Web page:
I have to admit – five years into this game, I’ve gotten pretty blasé about the whole “no father” thing. So have my kids. Claire announces it as needed, but in a very “whatevah” way. “I told her you couldn’t find a dad,” she told me, as an aside, at a recent church lunch. Evidently the topic had come up with her friend seated on the other side of her. Or not. It’s possible she just volunteered it. We’ve known this girl’s family for years, and I’ve never seen their father, either. Church is a mom-and-kids thing in their family, as is swimming lessons, evidently – the other place we see them. Not a big deal, just chatter between the five-year-olds.
We’re busy, we’re happy, life is good. Gymnastics, skating, swimming, soccer, kindergarten, cardboard-box inventions, baking projects, vacation planning. It’s all good. The big conversations have been had, and repeated. The awkwardness of my children calling some random men “daddy” has faded (no, not in my bedroom – at the playground! It’s a thing some little kids do before they realize ‘Daddy’ is not a man’s name, it is an honorific used only by that man’s children … never mind.) My point is that the “no father” thing barely resonates right now. Until it does, and a reminder that I’ve undertaken a social experiment hits me upside the head.
That was this morning. I was getting dressed. Claire and Anna were chattering away. We have good mornings in our house – unrushed, books, conversation, relating of dreams, clothing choices.
“I’m going to have five babies,” Claire said.
“I like babies and dogs,” Anna noted (my second child will love the Internet).
“Is five good?” Claire asked.
“Five is great,” I said. “I would love to have five grandchildren. But babies and children are a lot of work. They cry a lot, they need to be fed and changed, they fight, and you have to take care of all of them. But if you get married, your husband or wife can help, and that makes it easier.”
“But I might not find a wife. Where do you find one?” she asked. (Oh sweetie, if only I knew).
“School maybe, or at work. You can meet someone anywhere, and if you fall in love and want to be with them forever and ever, you can get married,” I explained. (Please don’t let her meet her spouse at school – that is too young.)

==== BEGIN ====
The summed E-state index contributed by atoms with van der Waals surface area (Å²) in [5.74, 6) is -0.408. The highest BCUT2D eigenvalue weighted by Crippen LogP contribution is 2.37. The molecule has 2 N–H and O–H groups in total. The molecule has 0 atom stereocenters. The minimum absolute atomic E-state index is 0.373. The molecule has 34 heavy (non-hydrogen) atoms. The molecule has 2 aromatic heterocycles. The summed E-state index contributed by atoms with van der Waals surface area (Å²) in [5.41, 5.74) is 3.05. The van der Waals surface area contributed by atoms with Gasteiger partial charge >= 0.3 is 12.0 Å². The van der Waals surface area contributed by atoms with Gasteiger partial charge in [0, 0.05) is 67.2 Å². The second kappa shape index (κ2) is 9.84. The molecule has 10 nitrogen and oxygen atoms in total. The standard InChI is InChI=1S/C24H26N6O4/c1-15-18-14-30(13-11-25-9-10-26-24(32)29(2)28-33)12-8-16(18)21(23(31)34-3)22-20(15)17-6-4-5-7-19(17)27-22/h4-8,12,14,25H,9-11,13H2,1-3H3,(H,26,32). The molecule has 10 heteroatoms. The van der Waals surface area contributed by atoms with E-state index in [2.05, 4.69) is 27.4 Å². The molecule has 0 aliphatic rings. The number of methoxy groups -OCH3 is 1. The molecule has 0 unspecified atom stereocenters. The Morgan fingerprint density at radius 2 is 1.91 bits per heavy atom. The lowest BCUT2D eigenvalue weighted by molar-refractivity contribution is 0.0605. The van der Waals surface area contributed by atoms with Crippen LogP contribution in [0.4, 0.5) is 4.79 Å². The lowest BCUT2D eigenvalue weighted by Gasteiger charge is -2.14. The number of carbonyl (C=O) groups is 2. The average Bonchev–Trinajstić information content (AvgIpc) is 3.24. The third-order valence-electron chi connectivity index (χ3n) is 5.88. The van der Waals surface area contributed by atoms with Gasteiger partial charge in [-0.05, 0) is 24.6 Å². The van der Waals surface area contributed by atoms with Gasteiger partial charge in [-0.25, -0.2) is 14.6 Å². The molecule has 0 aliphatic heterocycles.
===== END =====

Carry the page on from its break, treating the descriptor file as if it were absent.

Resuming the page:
“Maybe,” said Claire. “But maybe I won’t find anyone, and that would be okay.” (Good, that message has been absorbed).
A few minutes pass. By now I’m in the bathroom putting on makeup. Claire is still imagining her future family.
“I’ll be the mom, and you’ll be the Grandma,” she said.
“Yep,” I said.
“But who will be the Grandpa?”
And there it is. The unintended consequence of being a single mother by choice – I’ve just deprived my five grandchildren of a grandfather. My girls have one – my father. For them, “Grandma and Grandpa” go together like salt and pepper.
We kept on talking (it never stops in my house). I explained her husband or wife might have two parents, and those parents would be other grandmas and grandpas. Hard to explain, really, how other kids have another half of their family. I told her that her friend Kate has seven grandmas and grandpas, courtesy of divorce and remarriage. She thought that was too many.
Life went on. I eventually headed to work, and the girls were playing happily as I left. But the question has followed me all day. They seem to cope just fine, so far, without a father. But who will be the grandpa?